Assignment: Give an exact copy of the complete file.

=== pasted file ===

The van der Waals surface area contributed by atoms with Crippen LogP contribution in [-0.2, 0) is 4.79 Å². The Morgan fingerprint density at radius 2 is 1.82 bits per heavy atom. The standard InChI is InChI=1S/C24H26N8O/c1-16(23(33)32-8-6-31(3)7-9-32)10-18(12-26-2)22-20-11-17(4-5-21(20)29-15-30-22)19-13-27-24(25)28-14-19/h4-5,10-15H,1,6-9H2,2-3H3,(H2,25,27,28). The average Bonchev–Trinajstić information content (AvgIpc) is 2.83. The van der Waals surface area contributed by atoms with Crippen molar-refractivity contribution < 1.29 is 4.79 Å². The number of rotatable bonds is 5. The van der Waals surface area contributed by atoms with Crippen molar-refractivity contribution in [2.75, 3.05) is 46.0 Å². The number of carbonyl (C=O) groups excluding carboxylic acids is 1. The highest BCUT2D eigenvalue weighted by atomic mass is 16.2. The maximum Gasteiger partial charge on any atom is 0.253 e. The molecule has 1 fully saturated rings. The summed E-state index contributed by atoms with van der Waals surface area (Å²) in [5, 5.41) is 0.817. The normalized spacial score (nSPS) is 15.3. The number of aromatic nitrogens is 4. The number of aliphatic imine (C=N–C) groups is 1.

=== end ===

The van der Waals surface area contributed by atoms with Crippen LogP contribution in [-0.2, 0) is 4.79 Å². The Morgan fingerprint density at radius 2 is 1.82 bits per heavy atom. The standard InChI is InChI=1S/C24H26N8O/c1-16(23(33)32-8-6-31(3)7-9-32)10-18(12-26-2)22-20-11-17(4-5-21(20)29-15-30-22)19-13-27-24(25)28-14-19/h4-5,10-15H,1,6-9H2,2-3H3,(H2,25,27,28). The average Bonchev–Trinajstić information content (AvgIpc) is 2.83. The van der Waals surface area contributed by atoms with Crippen molar-refractivity contribution < 1.29 is 4.79 Å². The number of rotatable bonds is 5. The van der Waals surface area contributed by atoms with Crippen molar-refractivity contribution in [2.75, 3.05) is 46.0 Å². The number of carbonyl (C=O) groups excluding carboxylic acids is 1. The highest BCUT2D eigenvalue weighted by atomic mass is 16.2. The maximum Gasteiger partial charge on any atom is 0.253 e. The molecule has 1 fully saturated rings. The summed E-state index contributed by atoms with van der Waals surface area (Å²) in [5, 5.41) is 0.817. The normalized spacial score (nSPS) is 15.3. The number of aromatic nitrogens is 4. The number of aliphatic imine (C=N–C) groups is 1.